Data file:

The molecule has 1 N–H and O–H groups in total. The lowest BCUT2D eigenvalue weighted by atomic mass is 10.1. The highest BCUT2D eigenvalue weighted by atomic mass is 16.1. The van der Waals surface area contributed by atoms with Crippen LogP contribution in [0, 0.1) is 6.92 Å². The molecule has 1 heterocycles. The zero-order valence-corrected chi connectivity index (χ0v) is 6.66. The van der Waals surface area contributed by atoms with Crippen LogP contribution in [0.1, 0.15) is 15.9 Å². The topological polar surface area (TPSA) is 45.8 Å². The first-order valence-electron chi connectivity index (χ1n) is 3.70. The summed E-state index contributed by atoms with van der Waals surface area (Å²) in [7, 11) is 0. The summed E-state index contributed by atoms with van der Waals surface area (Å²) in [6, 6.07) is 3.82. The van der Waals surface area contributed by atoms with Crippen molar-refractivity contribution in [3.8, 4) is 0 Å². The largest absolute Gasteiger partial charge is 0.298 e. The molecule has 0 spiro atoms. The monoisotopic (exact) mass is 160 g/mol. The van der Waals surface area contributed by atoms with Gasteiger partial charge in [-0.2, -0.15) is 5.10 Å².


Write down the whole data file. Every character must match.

The molecule has 1 N–H and O–H groups in total. The lowest BCUT2D eigenvalue weighted by atomic mass is 10.1. The highest BCUT2D eigenvalue weighted by atomic mass is 16.1. The van der Waals surface area contributed by atoms with Crippen LogP contribution in [0, 0.1) is 6.92 Å². The molecule has 1 heterocycles. The zero-order valence-corrected chi connectivity index (χ0v) is 6.66. The van der Waals surface area contributed by atoms with Crippen LogP contribution in [0.1, 0.15) is 15.9 Å². The topological polar surface area (TPSA) is 45.8 Å². The first-order valence-electron chi connectivity index (χ1n) is 3.70. The summed E-state index contributed by atoms with van der Waals surface area (Å²) in [7, 11) is 0. The summed E-state index contributed by atoms with van der Waals surface area (Å²) in [6, 6.07) is 3.82. The van der Waals surface area contributed by atoms with Crippen molar-refractivity contribution in [3.8, 4) is 0 Å². The largest absolute Gasteiger partial charge is 0.298 e. The molecule has 0 spiro atoms. The monoisotopic (exact) mass is 160 g/mol. The van der Waals surface area contributed by atoms with Gasteiger partial charge in [-0.2, -0.15) is 5.10 Å².